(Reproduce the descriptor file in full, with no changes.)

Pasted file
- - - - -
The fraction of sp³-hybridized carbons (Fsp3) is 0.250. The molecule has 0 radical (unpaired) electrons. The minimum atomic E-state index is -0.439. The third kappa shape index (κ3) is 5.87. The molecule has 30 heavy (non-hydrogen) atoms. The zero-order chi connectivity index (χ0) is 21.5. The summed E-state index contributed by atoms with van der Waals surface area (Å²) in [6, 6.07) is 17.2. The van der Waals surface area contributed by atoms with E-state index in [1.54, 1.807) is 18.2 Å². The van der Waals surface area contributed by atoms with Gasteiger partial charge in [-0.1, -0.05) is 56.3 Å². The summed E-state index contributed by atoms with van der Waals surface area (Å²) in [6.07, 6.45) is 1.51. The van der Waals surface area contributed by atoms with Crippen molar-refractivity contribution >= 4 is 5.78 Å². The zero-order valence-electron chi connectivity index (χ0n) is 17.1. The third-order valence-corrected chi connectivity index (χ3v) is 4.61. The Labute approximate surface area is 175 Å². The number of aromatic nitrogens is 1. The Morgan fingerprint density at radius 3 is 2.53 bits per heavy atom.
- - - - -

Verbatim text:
The fraction of sp³-hybridized carbons (Fsp3) is 0.250. The molecule has 0 radical (unpaired) electrons. The minimum atomic E-state index is -0.439. The third kappa shape index (κ3) is 5.87. The molecule has 30 heavy (non-hydrogen) atoms. The zero-order chi connectivity index (χ0) is 21.5. The summed E-state index contributed by atoms with van der Waals surface area (Å²) in [6, 6.07) is 17.2. The van der Waals surface area contributed by atoms with E-state index in [1.54, 1.807) is 18.2 Å². The van der Waals surface area contributed by atoms with Gasteiger partial charge in [-0.1, -0.05) is 56.3 Å². The summed E-state index contributed by atoms with van der Waals surface area (Å²) in [6.07, 6.45) is 1.51. The van der Waals surface area contributed by atoms with Crippen molar-refractivity contribution >= 4 is 5.78 Å². The zero-order valence-electron chi connectivity index (χ0n) is 17.1. The third-order valence-corrected chi connectivity index (χ3v) is 4.61. The Labute approximate surface area is 175 Å². The number of aromatic nitrogens is 1. The Morgan fingerprint density at radius 3 is 2.53 bits per heavy atom.